Author Archives: Matteo Bonotti

MANCEPT Workshops in Political Theory, University of Manchester, 11-13 September 2017

The Substance of Linguistic Justice

Convenors: Matteo Bonotti (Cardiff University) and Yael Peled (McGill University)

Over the past fifteen years, linguistic justice has increasingly become a key area of research in normative political theory. By drawing on existing debates on liberalism, multiculturalism, and social justice, and applying them to language-related issues, political theorists have investigated questions such as the following: how should states respond to the fact of linguistic diversity? Should states officially recognize and promote minority languages? Should states and supranational organizations promote the learning of a shared lingua franca and, if so, is English the best candidate for this role? Answering these and related questions has generated a growing body of literature (e.g. Kymlicka and Patten 2003; De Schutter 2008; Van Parijs 2011; Patten 2014), which has often drawn on examples concerning political communities that display particularly high levels of longstanding linguistic diversity, e.g. Canada, Belgium, Switzerland, and the European Union.

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FINAL CFP: Workshop on ‘Religion, Hate and Offence in a Changing World’

FINAL CALL FOR PAPERS

Workshop on ‘Religion, Hate and Offence in a Changing World’

Cardiff University, School of Law and Politics, 14-15 December 2016

Keynote speaker: Professor Jocelyn Maclure (Université Laval)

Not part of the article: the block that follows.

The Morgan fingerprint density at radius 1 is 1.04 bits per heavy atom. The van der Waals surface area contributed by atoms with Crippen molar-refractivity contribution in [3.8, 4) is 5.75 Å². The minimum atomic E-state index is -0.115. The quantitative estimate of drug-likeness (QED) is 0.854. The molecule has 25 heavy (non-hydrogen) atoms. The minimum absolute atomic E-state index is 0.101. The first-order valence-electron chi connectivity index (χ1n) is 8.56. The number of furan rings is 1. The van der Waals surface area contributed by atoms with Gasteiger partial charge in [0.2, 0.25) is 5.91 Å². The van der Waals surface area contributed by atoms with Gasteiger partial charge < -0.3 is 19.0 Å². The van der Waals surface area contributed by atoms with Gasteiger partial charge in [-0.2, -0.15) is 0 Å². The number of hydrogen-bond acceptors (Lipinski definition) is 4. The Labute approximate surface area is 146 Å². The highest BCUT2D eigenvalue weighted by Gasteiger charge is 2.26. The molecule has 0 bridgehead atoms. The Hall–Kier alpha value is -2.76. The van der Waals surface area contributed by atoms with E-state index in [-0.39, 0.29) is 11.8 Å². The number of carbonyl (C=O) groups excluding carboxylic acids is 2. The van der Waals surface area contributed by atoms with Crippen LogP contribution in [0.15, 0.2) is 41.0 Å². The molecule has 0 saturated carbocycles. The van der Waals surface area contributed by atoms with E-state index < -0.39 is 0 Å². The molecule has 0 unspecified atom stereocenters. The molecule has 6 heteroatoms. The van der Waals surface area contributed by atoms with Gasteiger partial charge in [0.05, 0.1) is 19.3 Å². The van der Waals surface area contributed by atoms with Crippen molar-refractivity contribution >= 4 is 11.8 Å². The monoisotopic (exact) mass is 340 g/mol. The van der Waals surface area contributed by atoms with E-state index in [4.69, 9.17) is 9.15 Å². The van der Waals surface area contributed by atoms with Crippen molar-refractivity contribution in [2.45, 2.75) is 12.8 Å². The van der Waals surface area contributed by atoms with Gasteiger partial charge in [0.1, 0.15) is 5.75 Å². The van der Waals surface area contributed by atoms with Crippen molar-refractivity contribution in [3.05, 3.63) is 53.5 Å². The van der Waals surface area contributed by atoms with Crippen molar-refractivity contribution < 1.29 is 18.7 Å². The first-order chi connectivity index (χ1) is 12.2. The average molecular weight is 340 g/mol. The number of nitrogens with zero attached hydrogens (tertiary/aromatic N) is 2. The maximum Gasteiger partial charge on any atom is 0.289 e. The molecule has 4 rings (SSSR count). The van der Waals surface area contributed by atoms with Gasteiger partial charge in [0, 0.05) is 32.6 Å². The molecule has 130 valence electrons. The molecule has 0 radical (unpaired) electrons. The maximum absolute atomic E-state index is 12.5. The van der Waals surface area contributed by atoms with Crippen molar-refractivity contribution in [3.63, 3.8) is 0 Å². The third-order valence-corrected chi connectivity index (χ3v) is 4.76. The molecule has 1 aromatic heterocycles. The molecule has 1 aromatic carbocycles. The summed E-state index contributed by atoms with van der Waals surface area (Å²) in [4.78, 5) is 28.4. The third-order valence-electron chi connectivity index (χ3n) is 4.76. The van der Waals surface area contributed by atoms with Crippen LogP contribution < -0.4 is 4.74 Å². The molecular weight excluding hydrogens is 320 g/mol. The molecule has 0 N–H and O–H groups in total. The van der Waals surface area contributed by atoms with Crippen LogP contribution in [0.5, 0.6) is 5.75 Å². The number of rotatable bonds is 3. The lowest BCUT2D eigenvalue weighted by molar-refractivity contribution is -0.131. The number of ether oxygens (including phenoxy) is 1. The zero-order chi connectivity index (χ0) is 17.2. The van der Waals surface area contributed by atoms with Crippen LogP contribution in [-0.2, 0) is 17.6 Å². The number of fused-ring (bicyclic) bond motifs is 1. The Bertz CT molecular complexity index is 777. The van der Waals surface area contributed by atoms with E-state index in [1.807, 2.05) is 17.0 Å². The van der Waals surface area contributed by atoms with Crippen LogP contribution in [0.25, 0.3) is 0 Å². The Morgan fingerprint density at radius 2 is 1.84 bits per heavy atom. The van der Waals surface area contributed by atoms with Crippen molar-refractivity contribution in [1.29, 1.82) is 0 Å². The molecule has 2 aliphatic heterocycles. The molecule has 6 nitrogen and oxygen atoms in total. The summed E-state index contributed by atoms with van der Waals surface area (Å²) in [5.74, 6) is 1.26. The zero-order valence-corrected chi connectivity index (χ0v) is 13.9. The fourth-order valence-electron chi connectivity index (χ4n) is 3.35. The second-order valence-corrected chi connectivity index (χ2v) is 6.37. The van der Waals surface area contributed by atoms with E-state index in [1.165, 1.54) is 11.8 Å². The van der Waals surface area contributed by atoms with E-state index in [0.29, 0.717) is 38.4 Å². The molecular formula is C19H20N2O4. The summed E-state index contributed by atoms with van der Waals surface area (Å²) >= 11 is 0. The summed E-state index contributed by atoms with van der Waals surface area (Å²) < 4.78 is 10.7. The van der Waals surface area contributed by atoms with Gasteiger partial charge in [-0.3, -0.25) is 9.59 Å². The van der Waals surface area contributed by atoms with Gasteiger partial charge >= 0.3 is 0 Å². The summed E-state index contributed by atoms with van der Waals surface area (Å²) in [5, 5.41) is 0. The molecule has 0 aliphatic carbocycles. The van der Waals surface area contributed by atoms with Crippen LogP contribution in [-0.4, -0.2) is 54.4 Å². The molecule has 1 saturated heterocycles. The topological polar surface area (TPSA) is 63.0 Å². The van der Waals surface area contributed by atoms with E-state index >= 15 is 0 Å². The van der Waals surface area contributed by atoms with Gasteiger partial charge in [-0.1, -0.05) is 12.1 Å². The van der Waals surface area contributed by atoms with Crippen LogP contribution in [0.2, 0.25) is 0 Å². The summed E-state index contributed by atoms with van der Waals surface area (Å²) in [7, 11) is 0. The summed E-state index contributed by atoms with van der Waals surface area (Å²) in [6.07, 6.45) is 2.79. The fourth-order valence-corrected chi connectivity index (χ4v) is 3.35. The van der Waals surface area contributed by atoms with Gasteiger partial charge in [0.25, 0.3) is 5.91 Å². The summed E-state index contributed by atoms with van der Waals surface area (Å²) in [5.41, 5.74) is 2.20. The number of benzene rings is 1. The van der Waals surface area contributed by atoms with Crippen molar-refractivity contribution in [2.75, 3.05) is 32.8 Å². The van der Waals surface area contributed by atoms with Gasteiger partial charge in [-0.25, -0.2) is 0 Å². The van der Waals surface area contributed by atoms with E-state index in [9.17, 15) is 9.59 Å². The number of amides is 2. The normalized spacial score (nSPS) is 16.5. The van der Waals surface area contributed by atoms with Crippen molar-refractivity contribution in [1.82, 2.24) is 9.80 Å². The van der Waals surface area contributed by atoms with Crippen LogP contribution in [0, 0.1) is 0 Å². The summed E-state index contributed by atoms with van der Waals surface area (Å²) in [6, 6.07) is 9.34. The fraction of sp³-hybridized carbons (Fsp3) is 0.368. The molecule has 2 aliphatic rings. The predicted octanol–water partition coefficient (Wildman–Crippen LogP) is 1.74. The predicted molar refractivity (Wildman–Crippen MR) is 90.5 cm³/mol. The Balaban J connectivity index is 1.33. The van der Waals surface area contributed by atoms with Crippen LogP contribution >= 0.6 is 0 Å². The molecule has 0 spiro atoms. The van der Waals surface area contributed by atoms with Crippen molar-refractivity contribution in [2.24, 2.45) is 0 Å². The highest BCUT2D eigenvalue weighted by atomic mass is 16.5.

This workshop aims to bring together scholars working on the relationship between religion and free speech. This relationship is complex. On the one hand, it has been central to recent discussions of hate speech and offensive speech targeting religious believers, and especially members of religious minorities. For example, the current wave of Islamophobia across Europe, prompted by migratory pressure, an unstable Middle East, and the backlash from the recent terrorist attacks in France and Belgium, has brought the issue of hate speech directed at religious minorities back to the forefront of public debate in western liberal democracies. Furthermore, the tension between freedom of speech and blasphemy continues to elicit public and academic debate, as shown by the 2006 Jyllands-Posten Muhammad cartoons controversy and, more recently, by the Charlie Hebdo controversies and attack. On the other hand, religious believers sometimes defend their use of derogatory and extreme speech against members of other religious faiths, or people with a certain sexual orientation, as part of their religious freedom. Recent examples include Swedish Pastor Ake Green’s likening of homosexuals with ‘cancer’; Tunisian preacher Muhammad Hammami’s anti-semitic remarks; Belfast Pastor James McConnell’s description of Islam as ‘heathen’ and ‘satanic’; and American conservative Evangelical Christian TV evangelist Andrew Wommack’s claim that gay people are ‘not normal’. Religious believers, therefore, can be both victims and instigators of hate speech and offensive speech, and this renders an examination of the relationship between these kinds of speech and religion especially important.

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